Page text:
Description

The half sovereign is an English and British gold coin with a face value half that of a sovereign: equivalent to half a pound sterling, ten shillings, or 120 old pence. Since the end of the gold standard, it has been issued only in limited quantities as a commemorative coin with a sale price and resale value far in excess of its face value. The main reason for this is because they are used, along with other coins of this type, as bullion coins.

The half sovereign was first introduced in 1544 under Henry VIII. After 1604, the issue of half sovereigns, along with gold sovereigns, was discontinued until 1817, following a major revision of British coinage. Production continued until 1926 and, apart from special issues for coronation years, was not restarted until 1980. It was also used extensively in Australia, until 1933.

Modern half sovereigns are made of 22 carat (​91 2⁄3%) crown gold alloy, and contain 0.1176 troy ounces (3.6575 g) of gold.

Sp#SB4 (1998-2008): Engraver's initials in exergue
Sp#SB7 (2009-2015): No engraver's initials in exergue

Obverse

Fourth crowned portrait of HM Queen Elizabeth II facing right, wearing the Girls of Great Britain and Ireland tiara.

The Girls of Great Britain and Ireland tiara was a wedding present in 1947 from her grandmother, Queen Mary, who received it as a gift from the Girls of Great Britain and Ireland in 1893 on the occasion of her marriage to the Duke of York, later George V. Made by E. Wolfe & Co., it was purchased from Garrard & Co. by a committee organised by Lady Eve Greville. In 1914, Mary adapted the tiara to take 13 diamonds in place of the large oriental pearls surmounting the tiara. At first, Elizabeth wore the tiara without its base and pearls but the base was reattached in 1969. The Girls of Great Britain and Ireland Tiara is one of Elizabeth's most recognisable pieces of jewellery due to its widespread use on British banknotes and coinage.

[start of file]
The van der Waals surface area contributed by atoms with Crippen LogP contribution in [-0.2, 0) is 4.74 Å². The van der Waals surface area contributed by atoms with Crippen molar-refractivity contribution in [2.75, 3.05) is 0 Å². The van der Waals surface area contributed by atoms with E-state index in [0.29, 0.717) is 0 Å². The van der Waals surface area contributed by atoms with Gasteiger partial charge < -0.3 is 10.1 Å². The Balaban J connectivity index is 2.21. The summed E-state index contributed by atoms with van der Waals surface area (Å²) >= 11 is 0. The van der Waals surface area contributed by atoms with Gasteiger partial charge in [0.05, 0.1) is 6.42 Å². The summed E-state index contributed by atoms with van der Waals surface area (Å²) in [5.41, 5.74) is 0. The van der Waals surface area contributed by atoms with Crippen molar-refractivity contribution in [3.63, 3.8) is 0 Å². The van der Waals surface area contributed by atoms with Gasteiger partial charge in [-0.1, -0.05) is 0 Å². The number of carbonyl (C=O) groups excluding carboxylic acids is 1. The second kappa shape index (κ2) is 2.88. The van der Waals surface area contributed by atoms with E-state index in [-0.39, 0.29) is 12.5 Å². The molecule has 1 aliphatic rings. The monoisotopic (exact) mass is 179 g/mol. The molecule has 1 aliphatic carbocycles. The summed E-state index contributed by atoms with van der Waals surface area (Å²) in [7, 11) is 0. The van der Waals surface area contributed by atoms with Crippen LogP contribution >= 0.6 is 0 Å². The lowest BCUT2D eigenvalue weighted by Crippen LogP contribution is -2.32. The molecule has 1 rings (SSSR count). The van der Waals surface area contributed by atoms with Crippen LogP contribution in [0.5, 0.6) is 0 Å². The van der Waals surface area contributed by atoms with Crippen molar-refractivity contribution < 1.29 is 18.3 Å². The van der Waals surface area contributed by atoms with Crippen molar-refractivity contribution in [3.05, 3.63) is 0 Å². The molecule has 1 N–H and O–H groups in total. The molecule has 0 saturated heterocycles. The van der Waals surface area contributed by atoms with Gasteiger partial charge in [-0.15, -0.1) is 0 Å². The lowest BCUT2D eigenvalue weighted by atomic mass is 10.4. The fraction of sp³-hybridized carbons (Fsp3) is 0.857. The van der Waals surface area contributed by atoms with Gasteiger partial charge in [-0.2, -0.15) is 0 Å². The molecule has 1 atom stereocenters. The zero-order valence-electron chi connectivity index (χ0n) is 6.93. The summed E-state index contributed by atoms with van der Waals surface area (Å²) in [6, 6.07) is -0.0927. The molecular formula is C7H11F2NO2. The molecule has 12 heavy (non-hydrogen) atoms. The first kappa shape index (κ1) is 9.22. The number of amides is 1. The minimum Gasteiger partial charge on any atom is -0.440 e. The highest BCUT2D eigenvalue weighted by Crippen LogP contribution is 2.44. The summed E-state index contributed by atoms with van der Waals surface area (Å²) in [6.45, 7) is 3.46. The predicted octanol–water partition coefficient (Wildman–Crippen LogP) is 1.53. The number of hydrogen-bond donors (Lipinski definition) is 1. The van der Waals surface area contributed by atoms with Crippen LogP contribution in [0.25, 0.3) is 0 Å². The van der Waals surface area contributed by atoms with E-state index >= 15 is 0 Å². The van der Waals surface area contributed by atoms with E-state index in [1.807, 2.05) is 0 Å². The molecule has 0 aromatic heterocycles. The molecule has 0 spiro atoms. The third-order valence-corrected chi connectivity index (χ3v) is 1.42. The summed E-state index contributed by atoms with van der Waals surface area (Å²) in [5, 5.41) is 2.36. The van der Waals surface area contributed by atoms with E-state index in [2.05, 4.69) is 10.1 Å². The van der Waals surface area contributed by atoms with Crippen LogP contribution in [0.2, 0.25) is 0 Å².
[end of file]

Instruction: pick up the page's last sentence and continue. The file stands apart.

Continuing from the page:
ELIZABETH II DEI GRATIA REGINA FIDEI DEFENSATRIX means Elizabeth II, by the grace of God, Queen and Defender of the Faith.

Engraver: Ian Rank-Broadley

ELIZABETH·II·DEI·GRA REGINA·FID·DEF
IRB

Reverse

Depicts St. George on horseback holding short sword, the horse rearing to right over a fallen dragon which has a broken lance in its chest; in exergue, the date and the artist's initials B.P.

Saint George (between 275–281 AD to 23 April 303), according to legend, was a Roman soldier of Greek origin and officer in the Guard of Roman emperor Diocletian, who was sentenced to death for failing to recant his Christian faith.

According to the legend, the narrative episode of Saint George and the Dragon took place somewhere he called "Silene", in Libya. The town had a small lake with a plague-bearing dragon living in it and poisoning the countryside. To appease the dragon, the people of Silene fed it two sheep every day. When they ran out of sheep they started feeding it their children, chosen by lottery. One time the lot fell on the king's daughter. The king, in his grief, told the people they could have all his gold and silver and half of his kingdom if his daughter were spared; the people refused. The daughter was sent out to the lake, dressed as a bride, to be fed to the dragon.

Saint George by chance rode past the lake. The princess tried to send him away, but he vowed to remain. The dragon emerged from the lake while they were conversing. Saint George made the Sign of the Cross and charged it on horseback, seriously wounding it with his lance. He then called to the princess to throw him her girdle, and he put it around the dragon's neck. When she did so, the dragon followed the girl like a meek beast on a leash.

The princess and Saint George led the dragon back to the city of Silene, where it terrified the populace. Saint George offered to kill the dragon if they consented to become Christians and be baptised. Fifteen thousand men including the king of Silene converted to Christianity. George then killed the dragon, and the body was carted out of the city on four ox-carts. The king built a church to the Blessed Virgin Mary and Saint George on the site where the dragon died and a spring flowed from its altar with water that cured all disease.

Engraver: Benedetto Pistrucci

2001
BP

Edge

1/2 Sovereign

4th portrait
KM# 1001 Sp# SB4/7
Characteristics
Type Commemorative Issue (Non-circulating)
Material Gold
Fineness 0.916
Weight 3.99 g
Diameter 19.3 mm
Thickness -
Shape round
Alignment Medal
Alt # Sp# SB4, Sp# SB7
Mint
Royal Mint

Related coins

5th portrait

Gold, 3.99 g, ⌀ 19.3 mm